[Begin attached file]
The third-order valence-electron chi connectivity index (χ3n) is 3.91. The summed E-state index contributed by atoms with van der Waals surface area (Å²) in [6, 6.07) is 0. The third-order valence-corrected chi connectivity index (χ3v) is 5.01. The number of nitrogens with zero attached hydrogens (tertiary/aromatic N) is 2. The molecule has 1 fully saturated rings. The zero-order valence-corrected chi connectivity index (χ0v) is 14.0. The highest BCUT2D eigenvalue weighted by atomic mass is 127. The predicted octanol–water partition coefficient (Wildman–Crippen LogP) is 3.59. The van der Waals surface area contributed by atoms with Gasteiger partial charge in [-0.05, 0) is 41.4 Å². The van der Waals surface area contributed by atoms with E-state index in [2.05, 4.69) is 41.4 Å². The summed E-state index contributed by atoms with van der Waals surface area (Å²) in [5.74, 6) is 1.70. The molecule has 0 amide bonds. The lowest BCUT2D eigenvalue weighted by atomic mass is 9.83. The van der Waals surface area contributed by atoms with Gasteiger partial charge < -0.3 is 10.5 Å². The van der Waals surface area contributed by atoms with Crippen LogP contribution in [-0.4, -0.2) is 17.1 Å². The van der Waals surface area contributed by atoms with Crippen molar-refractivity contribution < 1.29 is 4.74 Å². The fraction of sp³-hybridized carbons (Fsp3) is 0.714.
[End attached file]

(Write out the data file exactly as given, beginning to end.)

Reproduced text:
The third-order valence-electron chi connectivity index (χ3n) is 3.91. The summed E-state index contributed by atoms with van der Waals surface area (Å²) in [6, 6.07) is 0. The third-order valence-corrected chi connectivity index (χ3v) is 5.01. The number of nitrogens with zero attached hydrogens (tertiary/aromatic N) is 2. The molecule has 1 fully saturated rings. The zero-order valence-corrected chi connectivity index (χ0v) is 14.0. The highest BCUT2D eigenvalue weighted by atomic mass is 127. The predicted octanol–water partition coefficient (Wildman–Crippen LogP) is 3.59. The van der Waals surface area contributed by atoms with Gasteiger partial charge in [-0.05, 0) is 41.4 Å². The van der Waals surface area contributed by atoms with E-state index in [2.05, 4.69) is 41.4 Å². The summed E-state index contributed by atoms with van der Waals surface area (Å²) in [5.74, 6) is 1.70. The molecule has 0 amide bonds. The lowest BCUT2D eigenvalue weighted by atomic mass is 9.83. The van der Waals surface area contributed by atoms with Gasteiger partial charge < -0.3 is 10.5 Å². The van der Waals surface area contributed by atoms with Crippen LogP contribution in [-0.4, -0.2) is 17.1 Å². The van der Waals surface area contributed by atoms with Crippen molar-refractivity contribution < 1.29 is 4.74 Å². The fraction of sp³-hybridized carbons (Fsp3) is 0.714.